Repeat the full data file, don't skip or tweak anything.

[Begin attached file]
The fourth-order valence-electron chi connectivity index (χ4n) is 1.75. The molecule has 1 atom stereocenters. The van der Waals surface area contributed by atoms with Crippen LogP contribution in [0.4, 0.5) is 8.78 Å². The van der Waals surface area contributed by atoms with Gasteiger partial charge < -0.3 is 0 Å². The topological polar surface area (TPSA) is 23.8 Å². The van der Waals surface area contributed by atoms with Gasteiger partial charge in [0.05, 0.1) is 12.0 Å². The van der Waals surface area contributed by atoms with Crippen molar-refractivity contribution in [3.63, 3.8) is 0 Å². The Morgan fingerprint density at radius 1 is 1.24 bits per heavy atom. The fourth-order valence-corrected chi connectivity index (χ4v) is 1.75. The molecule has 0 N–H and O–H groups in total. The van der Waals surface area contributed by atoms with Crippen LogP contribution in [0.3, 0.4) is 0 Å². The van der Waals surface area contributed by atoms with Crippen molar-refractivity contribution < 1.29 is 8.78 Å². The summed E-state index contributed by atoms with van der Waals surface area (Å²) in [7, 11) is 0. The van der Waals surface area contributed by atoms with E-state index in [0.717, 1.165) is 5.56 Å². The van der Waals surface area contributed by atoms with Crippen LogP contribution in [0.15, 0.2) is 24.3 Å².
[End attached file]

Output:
The fourth-order valence-electron chi connectivity index (χ4n) is 1.75. The molecule has 1 atom stereocenters. The van der Waals surface area contributed by atoms with Crippen LogP contribution in [0.4, 0.5) is 8.78 Å². The van der Waals surface area contributed by atoms with Gasteiger partial charge < -0.3 is 0 Å². The topological polar surface area (TPSA) is 23.8 Å². The van der Waals surface area contributed by atoms with Gasteiger partial charge in [0.05, 0.1) is 12.0 Å². The van der Waals surface area contributed by atoms with Crippen molar-refractivity contribution in [3.63, 3.8) is 0 Å². The Morgan fingerprint density at radius 1 is 1.24 bits per heavy atom. The fourth-order valence-corrected chi connectivity index (χ4v) is 1.75. The molecule has 0 N–H and O–H groups in total. The van der Waals surface area contributed by atoms with Crippen LogP contribution in [0.3, 0.4) is 0 Å². The van der Waals surface area contributed by atoms with Crippen molar-refractivity contribution < 1.29 is 8.78 Å². The summed E-state index contributed by atoms with van der Waals surface area (Å²) in [7, 11) is 0. The van der Waals surface area contributed by atoms with E-state index in [0.717, 1.165) is 5.56 Å². The van der Waals surface area contributed by atoms with Crippen LogP contribution in [0.15, 0.2) is 24.3 Å².